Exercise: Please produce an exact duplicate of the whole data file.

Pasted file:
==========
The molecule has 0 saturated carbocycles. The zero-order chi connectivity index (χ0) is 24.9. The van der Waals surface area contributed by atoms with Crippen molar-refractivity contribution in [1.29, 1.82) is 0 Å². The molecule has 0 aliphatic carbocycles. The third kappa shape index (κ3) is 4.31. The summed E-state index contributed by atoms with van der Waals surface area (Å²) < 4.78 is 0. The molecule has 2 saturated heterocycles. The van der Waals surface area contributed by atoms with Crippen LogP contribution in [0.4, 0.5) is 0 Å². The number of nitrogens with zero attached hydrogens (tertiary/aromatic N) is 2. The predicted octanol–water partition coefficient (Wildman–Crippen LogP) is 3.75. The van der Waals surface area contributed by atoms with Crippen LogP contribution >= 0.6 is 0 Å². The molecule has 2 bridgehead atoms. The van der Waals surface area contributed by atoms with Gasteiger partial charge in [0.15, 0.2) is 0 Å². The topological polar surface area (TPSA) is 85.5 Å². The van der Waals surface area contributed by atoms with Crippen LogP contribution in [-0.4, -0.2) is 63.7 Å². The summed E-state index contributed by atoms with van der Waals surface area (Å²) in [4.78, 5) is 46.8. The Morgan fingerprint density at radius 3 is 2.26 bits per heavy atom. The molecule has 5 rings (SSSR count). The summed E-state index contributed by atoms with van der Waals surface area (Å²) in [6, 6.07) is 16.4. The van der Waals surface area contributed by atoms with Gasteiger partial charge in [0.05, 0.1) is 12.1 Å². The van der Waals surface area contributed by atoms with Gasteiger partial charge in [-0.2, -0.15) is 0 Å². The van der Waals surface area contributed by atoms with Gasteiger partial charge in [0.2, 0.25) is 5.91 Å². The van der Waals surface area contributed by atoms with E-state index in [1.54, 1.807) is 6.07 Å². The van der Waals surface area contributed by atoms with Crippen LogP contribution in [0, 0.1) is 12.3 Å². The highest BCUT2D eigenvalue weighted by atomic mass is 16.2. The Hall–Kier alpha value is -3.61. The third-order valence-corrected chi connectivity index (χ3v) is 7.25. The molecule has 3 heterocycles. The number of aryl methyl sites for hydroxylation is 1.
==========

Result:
The molecule has 0 saturated carbocycles. The zero-order chi connectivity index (χ0) is 24.9. The van der Waals surface area contributed by atoms with Crippen molar-refractivity contribution in [1.29, 1.82) is 0 Å². The molecule has 0 aliphatic carbocycles. The third kappa shape index (κ3) is 4.31. The summed E-state index contributed by atoms with van der Waals surface area (Å²) < 4.78 is 0. The molecule has 2 saturated heterocycles. The van der Waals surface area contributed by atoms with Crippen LogP contribution in [0.4, 0.5) is 0 Å². The number of nitrogens with zero attached hydrogens (tertiary/aromatic N) is 2. The predicted octanol–water partition coefficient (Wildman–Crippen LogP) is 3.75. The van der Waals surface area contributed by atoms with Crippen LogP contribution >= 0.6 is 0 Å². The molecule has 2 bridgehead atoms. The van der Waals surface area contributed by atoms with Gasteiger partial charge in [0.15, 0.2) is 0 Å². The topological polar surface area (TPSA) is 85.5 Å². The van der Waals surface area contributed by atoms with Crippen LogP contribution in [-0.4, -0.2) is 63.7 Å². The summed E-state index contributed by atoms with van der Waals surface area (Å²) in [4.78, 5) is 46.8. The Morgan fingerprint density at radius 3 is 2.26 bits per heavy atom. The molecule has 5 rings (SSSR count). The summed E-state index contributed by atoms with van der Waals surface area (Å²) in [6, 6.07) is 16.4. The van der Waals surface area contributed by atoms with Gasteiger partial charge in [0.05, 0.1) is 12.1 Å². The van der Waals surface area contributed by atoms with Gasteiger partial charge in [-0.2, -0.15) is 0 Å². The van der Waals surface area contributed by atoms with Gasteiger partial charge in [0.2, 0.25) is 5.91 Å². The van der Waals surface area contributed by atoms with E-state index in [1.54, 1.807) is 6.07 Å². The van der Waals surface area contributed by atoms with Crippen LogP contribution in [0, 0.1) is 12.3 Å². The highest BCUT2D eigenvalue weighted by atomic mass is 16.2. The Hall–Kier alpha value is -3.61. The third-order valence-corrected chi connectivity index (χ3v) is 7.25. The molecule has 3 heterocycles. The number of aryl methyl sites for hydroxylation is 1.